As you may recall, I recently wrote a blog post on Sudden Cardiac Deaths in Young Athletes. In that article, I walked you through the history of marathoning, the (potential) increased risks for young athletes, and the particular case of Ryan Shay. We left off with the question:
Are athletes in fact at increased risk for sudden cardiac death?
Although sudden cardiac death is the leading medical cause of death in athletes, it is rare. Most athletes do not “drop dead” while competing in their sport.
As you can see, the risk of sudden cardiac death is much lower in young athletes than it is in the general population. Does this mean we shouldn’t worry about the impact of heavy exercise on our hearts? Not entirely, but it’s not as big a concern as some may think.
The fact of the matter is, the risk of sudden cardiac death increases greatly (around double) when a person is exercising.
Generally speaking, the exercise does not cause the condition; the condition is aggravated by the exercise.
A case of sudden cardiac death in an athlete is almost always linked with a pre-existing cardiac condition that was unknown and that was most likely asymptomatic until the added stress of hard exercise, training, and competing was introduced.
The cause of Ryan Shay’s sudden cardiac death was determined to be cardiac hypertrophy (enlarged heart) with patchy fibrosis (scarring). The cause of the scarring was unknown, but was felt to be old damage, which possibly could have been due to a viral infection in the past.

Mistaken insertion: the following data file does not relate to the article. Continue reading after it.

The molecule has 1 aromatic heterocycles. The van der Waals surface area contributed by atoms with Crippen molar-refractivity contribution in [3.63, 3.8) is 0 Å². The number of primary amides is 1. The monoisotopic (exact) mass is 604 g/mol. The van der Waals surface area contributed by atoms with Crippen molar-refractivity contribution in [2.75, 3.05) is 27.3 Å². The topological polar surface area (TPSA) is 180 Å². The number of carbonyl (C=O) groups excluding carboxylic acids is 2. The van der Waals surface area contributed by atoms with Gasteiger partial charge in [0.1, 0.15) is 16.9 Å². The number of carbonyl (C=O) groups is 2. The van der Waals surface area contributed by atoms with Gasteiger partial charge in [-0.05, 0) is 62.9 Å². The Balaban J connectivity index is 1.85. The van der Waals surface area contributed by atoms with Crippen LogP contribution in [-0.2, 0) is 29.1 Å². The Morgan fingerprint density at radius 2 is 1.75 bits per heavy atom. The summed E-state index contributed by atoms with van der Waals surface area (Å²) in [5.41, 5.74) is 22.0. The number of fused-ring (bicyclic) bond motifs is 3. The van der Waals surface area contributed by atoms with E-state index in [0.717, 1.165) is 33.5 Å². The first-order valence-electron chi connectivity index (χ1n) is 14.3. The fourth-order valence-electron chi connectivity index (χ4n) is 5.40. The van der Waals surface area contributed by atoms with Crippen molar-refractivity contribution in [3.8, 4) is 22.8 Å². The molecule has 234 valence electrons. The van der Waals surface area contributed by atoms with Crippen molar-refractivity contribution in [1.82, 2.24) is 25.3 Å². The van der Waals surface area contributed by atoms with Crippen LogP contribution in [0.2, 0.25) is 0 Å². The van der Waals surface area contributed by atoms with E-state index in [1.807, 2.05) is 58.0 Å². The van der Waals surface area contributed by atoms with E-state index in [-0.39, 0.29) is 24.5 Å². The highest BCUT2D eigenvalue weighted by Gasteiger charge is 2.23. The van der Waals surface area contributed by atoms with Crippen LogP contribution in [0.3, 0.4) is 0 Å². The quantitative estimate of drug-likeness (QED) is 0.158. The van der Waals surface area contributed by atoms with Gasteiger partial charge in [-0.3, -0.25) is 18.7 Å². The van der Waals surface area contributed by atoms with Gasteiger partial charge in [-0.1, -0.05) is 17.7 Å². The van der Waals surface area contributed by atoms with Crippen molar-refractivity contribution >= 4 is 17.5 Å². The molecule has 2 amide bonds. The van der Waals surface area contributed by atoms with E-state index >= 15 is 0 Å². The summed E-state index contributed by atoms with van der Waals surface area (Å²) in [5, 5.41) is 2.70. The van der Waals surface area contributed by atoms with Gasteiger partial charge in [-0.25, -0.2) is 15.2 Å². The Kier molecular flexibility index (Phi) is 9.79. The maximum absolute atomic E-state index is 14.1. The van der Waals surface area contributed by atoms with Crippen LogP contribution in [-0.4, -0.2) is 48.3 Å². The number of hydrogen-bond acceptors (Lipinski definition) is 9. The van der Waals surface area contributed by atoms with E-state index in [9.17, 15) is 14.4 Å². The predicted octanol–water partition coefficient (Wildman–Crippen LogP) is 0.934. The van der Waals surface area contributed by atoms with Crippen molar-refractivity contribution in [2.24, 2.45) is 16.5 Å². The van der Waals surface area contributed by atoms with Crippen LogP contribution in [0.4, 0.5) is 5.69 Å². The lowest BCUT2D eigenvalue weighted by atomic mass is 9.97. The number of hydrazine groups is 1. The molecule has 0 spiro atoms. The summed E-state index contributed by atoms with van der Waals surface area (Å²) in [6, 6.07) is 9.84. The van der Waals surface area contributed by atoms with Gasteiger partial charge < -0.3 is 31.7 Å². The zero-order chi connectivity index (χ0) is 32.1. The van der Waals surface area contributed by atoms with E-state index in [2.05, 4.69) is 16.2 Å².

Looking back at myself: as much as it pains me to say so, I am considered an “older athlete” (35 and up). My age increases my risk as compared to the young athletes in the study, but the risk is still based on underlying cardiovascular disorders.
A 20-year-old athlete who dies of sudden cardiac death most likely had an underlying congenital or inherited heart defect that has been present since birth.
The reason my risk is a bit higher than the 20-year-old is due to the added risk for coronary artery disease (CAD), which increases with age. A 20-year-old has a very low risk of CAD; a healthy 38-year-old like myself still has low risk for CAD, but it is higher than that of the 20-year-old.
Cardiac screening including family history, personal history, physical exam, and resting electrocardiogram screening may identify some of those at risk in young athletes.
Important things to look out for in family and personal medical history:
- Has there been any family history of unexplained and unexpected sudden death in a young person?
- Have you ever had episodes of fainting or have you had seizures?
As an underwriter, I would be concerned about the underlying condition and the effect of intense exercise on the potentially damaged/diseased heart.
If the family history and personal history are unremarkable, there are no symptoms, and no abnormal cardiac tests, the odds of an underlying heart condition are low.
Of course, someone could have an unknown underlying condition, but if it truly is unknown and asymptomatic, no amount of digging during underwriting will find it.
So… are athletes at increased risk for sudden cardiac death?
I’m going to say no… unless they have heart defects, abnormalities, or damage.
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